Ted Hughes takes his place in Poets' Corner

Carol Hughes lays flowers on Ted Hughes's memorial stone Family members and leading literary figures attended the service in London

Related Stories

A memorial to the late poet Ted Hughes has been unveiled in Westminster Abbey's Poets' Corner.

A stone bearing his name and lines of his poetry has been placed below the stone for Hughes's mentor, TS Eliot.

Fellow poet Seamus Heaney unveiled the memorial in front of more than 300 guests, who included Hughes's widow Carol and daughter Frieda.

The greatest poets of the age have been honoured with a tomb or a stone in a tradition going back 600 years.

Chaucer, Tennyson and Thomas Hardy are among those buried in Poets' Corner, and others including Wordsworth, Keats, Shelley, Blake and Eliot are memorialised there.

"Now the name of Ted Hughes is to be found here too, his ledger stone at the foot of TS Eliot's, his hero and champion," said the Very Reverend Dr John Hall, Dean of Westminster, opening the ceremony on Tuesday evening.

"Thus we honour the memory of one of the greatest English poets. May his words continue to inspire, to challenge, to encourage.

"May his name live for evermore."

Carol Hughes laid flowers, taken from the garden of the Devon home the couple had shared, on the memorial stone.

Hughes's stone is inscribed with lines from his poem "That Morning", which read: "So we found the end of our journey / So we stood alive in the river of light / Among the creatures of light, creatures of light."

'For all time'

Heaney and actress Juliet Stevenson were among those who gave readings at the event, whose guests included writers Simon Armitage, Sir Andrew Motion and Michael Morpurgo, and broadcaster Lord (Melvyn) Bragg.

Ted Hughes in 1986 Hughes's first book of poems, Hawk in the Rain, won critical acclaim upon its release in 1957

Stevenson said she was "thrilled and incredibly honoured" to participate, adding: "I think he speaks for and to everybody so I think it is appropriate that he should be here. He is such a prince amongst poets in my view."

Sir Andrew Motion said a place in Poets' Corner offered "recognition that the nation feels admiring of this person and is likely to go on feeling admiring of them for all time."

"It almost literally cements his (Hughes's) place in the great tradition of great British writers and that seems completely well deserved to me and I dare say to all and sundry," the former Poet Laureate said.

Speaking to BBC News ahead of the ceremony, Heaney said: "I think Ted would be utterly honoured to be at the foot of TS Eliot and he would indeed be honoured to be in the Corner.

"He was a poet of England and though he may not have been as conventional a member of the Anglican church as TS Eliot was, he had basically a religious vision so he would be very happy to be in the Abbey.

"I think it's what he deserves; it's his due. Thinking of the other poets who are there, there's a memorial to the First World War poets who meant everything to him.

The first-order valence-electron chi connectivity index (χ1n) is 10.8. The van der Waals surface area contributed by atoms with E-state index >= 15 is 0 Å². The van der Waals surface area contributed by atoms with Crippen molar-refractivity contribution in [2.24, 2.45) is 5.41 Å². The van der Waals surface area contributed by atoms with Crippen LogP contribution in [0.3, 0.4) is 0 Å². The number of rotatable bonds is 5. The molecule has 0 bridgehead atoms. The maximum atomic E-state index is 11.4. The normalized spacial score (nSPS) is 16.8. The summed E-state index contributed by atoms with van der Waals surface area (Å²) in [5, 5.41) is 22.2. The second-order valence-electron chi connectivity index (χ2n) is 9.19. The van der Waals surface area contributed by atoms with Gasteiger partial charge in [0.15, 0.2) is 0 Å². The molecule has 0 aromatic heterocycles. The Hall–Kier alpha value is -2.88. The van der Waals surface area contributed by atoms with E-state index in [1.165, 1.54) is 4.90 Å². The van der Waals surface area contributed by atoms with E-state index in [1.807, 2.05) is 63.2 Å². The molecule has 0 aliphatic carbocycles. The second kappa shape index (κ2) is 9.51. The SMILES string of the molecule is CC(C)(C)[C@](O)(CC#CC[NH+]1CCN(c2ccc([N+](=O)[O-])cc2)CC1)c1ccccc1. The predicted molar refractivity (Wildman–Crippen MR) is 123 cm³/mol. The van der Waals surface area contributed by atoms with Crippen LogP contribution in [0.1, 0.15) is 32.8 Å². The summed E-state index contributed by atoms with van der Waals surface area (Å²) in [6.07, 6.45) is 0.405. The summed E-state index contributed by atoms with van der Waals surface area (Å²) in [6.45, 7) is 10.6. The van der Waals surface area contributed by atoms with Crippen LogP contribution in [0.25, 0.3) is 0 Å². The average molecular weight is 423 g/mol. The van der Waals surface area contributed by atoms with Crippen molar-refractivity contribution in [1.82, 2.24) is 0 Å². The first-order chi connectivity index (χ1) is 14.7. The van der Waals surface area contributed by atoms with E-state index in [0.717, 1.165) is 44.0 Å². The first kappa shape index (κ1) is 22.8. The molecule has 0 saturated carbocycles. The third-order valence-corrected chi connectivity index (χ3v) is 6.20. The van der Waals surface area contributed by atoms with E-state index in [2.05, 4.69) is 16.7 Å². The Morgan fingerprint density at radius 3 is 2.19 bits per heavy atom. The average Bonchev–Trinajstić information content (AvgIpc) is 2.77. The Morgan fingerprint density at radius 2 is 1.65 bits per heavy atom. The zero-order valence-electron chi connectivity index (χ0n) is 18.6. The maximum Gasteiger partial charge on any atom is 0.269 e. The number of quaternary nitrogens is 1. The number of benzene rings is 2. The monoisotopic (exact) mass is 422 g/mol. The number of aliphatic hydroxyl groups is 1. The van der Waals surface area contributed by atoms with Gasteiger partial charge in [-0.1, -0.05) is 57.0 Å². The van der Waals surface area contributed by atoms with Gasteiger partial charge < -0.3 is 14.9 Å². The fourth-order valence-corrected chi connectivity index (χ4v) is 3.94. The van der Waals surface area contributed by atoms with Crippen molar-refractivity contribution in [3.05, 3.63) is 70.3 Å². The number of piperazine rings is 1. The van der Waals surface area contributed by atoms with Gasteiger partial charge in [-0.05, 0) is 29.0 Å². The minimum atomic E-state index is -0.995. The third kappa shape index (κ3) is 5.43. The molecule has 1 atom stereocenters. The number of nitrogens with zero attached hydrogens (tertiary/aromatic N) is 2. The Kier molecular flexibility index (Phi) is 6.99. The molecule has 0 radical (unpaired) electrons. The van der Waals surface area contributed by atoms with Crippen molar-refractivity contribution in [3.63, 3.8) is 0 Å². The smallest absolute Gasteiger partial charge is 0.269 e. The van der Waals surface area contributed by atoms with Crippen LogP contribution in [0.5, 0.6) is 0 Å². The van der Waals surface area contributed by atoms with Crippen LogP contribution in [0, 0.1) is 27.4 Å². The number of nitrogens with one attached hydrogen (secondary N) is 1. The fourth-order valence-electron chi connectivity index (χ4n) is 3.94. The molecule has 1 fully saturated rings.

"Also, there's a memorial to Sir John Betjeman, a previous Poet Laureate; there's a memorial to John Clare who was a nature poet; and a memorial to William Blake - a visionary. I think Ted is at home in that company."

Poet Seamus Heaney told the BBC's Will Gompertz that his friend, Ted Hughes, deserved a place in Poets' Corner

It was announced last year that Hughes would be honoured in Poets' Corner but the exact location was not known until last month.

The writer, from Yorkshire, died aged 68, just months after his last collection of poems - Birthday Letters - was published.

The poems were about his first marriage to American poet Sylvia Plath, who killed herself in 1963 after they split up.

A letter Hughes wrote to her in 1956 was chosen as one of the readings at the ceremony.

His first book of poems, Hawk in the Rain, won critical acclaim upon its release in 1957. He became Poet Laureate in 1984 and remained in the post until his death from cancer in 1998.

Charles Dickens, Samuel Johnson and Rudyard Kipling are among the other writers buried in the Abbey.

More on This Story

Related Stories

The BBC is not responsible for the content of external Internet sites

More Entertainment & Arts stories

RSS

Features & Analysis

Elsewhere on the BBC

  • Abandoned stadiumShow's over...

    ...but what happens next? BBC Culture takes a look at what happens to abandoned stadiums

Programmes

  • A woman sits on a bed in a scene from Gustav Deutsch's latest film about Edward Hopper's paintingsTalking Movies Watch

    How film-maker Gustav Deutsch brought Edward Hopper’s paintings to life

BBC © 2014 The BBC is not responsible for the content of external sites. Read more.

This page is best viewed in an up-to-date web browser with style sheets (CSS) enabled. While you will be able to view the content of this page in your current browser, you will not be able to get the full visual experience. Please consider upgrading your browser software or enabling style sheets (CSS) if you are able to do so.